What To Do If A Nuclear Strike Occurs

Last month residents of Hawaii received a text message stating that there were incoming ballistic missiles and to seek shelter. A lot of panic ensued.  For 38 minutes residents of Hawaii believed they were under attack until the government realized a mistake had been made and a “wrong button” pushed.  In those 38 minutes people ran for any shelter they could, there is even video of children being lowered into sewers, which by the way are not by any means bomb shelters.  This could have turned deadly, as there was no atmospheric testing done on the sewers that people were being lowered into.  Can you imagine if you lowered your child into a sewer to protect them from an incoming ballistic missile and then your child died from inhaling toxic gas then to find out that the alert was a mistake?  What would you do right now if you received a text telling you that the nation was under attack and ballistic missiles were headed towards your location?

This is a wake up call that the United States for all its wealth, power, and status, is woefully unprepared for a serious military threat.  We are the most likely country on Earth to be attacked with nuclear weapons, as North Korea rattles its saber at us constantly and our “frienemies” Russia and China undoubtedly have thousands of nuclear warheads pointed at us right now.  So really where would you go if there was an impending threat?  Do you have a shelter in your house or apartment building?  What about somewhere in your community?  is there a tunnel that can protect against the blast and nuclear fallout around you?  Most likely not.

What Is Needed To Survive Fallout From A Nuclear Strike:

While a direct hit from a nuclear bomb will vaporize those within a few mile radius, the majority of people outside this radius face an insidious threat from radioactive fallout.  To protect from radiation you need to have mass between you and the source.  In radiation protection materials are rated by “halving thickness” which is the amount of material needed to cut the outside radiation in half. Here’s a list of halving thicknesses of common material:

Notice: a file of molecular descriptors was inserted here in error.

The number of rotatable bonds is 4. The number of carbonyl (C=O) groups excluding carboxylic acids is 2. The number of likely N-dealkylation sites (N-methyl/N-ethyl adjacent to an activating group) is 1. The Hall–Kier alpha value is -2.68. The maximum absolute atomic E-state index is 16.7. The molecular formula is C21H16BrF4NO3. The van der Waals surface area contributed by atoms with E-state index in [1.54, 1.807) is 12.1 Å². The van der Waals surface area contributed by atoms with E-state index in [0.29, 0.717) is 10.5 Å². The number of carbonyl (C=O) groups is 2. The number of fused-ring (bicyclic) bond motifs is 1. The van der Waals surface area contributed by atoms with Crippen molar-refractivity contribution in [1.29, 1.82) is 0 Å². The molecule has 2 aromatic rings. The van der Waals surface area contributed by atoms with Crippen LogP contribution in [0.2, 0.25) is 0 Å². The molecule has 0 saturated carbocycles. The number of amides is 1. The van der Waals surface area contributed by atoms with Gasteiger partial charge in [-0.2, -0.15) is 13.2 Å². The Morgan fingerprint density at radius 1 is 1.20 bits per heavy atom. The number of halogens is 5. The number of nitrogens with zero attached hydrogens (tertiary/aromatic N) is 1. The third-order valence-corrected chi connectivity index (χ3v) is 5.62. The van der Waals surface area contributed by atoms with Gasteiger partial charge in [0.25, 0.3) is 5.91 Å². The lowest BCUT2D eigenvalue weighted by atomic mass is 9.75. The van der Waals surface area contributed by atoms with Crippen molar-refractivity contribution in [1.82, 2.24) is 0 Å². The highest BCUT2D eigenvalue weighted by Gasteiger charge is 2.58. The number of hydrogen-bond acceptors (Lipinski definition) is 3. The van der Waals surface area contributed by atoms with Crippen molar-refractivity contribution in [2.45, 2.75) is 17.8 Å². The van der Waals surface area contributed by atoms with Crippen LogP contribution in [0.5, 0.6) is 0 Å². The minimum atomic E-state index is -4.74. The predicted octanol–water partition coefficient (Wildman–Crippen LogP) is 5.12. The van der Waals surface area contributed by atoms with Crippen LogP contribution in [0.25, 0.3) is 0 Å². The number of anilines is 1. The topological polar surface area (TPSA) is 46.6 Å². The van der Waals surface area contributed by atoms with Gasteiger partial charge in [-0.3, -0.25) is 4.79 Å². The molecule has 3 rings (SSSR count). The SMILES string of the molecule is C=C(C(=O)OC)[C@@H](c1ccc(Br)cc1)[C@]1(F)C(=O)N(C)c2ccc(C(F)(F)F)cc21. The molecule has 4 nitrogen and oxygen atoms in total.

• Lead: 0.4″
  • Steel: 0.7″
  • Concrete: 2.2″
  • Dirt: 3.5″
  • Water: 4.4″
  • Bulk Food stuffs: 7″
  • Books: 7″

Since every halving thickness cuts the amount of radiation in half, ANYTHING is much much better than nothing.  It only takes about 2″ of concrete to cut radiation in half.  For building a shelter it is recommended to have a total protection factor of 1,000, which is done by having 10 halving thicknesses together.

nuclear attack

Time:  The most crucial time is the first 48 hours after the blast, but ideally people would remain in the shelter for 2 weeks and then continue to stay in the shelter for the next several weeks, only taking occasional trips outside for resupply and exercise.


What Would Prepared Look Like:

Sweden and Switzerland are the two main countries to look at.  Both countries have required new construction to build such shelters in every new building for decades. To be fair, both are much smaller countries.  Switzerland has a population of 8.3 million people and Sweden has a population of 9.9 million people. Both countries also have large installations built by the governments to protect it’s citizens.  The Sonenberg tunnel for example is designed to protect 20,000 people. Overall both countries have hardened fallout shelters capable of housing their entire populations.

What Would It Cost To Prepare The Country For A Nuclear Strike?

This year our country is going to spend $700 BILLION on “defense”.  In 2016 we spent $611 Billion.  This is almost 3 times what the next country on the list spends and is more than the next 8 countries combined.  We are building aircraft carriers that cost $10 billion a piece while we already have 19 in service.  Other country’s have far fewer.  France and Japan have 4 each, India has 3, The UK, Italy, Spain, Australia, and Egypt have 2 each, and South Korea, Thailand, China, and Russia each have 1.  We spend very little on what used to be called “civil defense”, acts that keep the people safe if the mainland came under attack.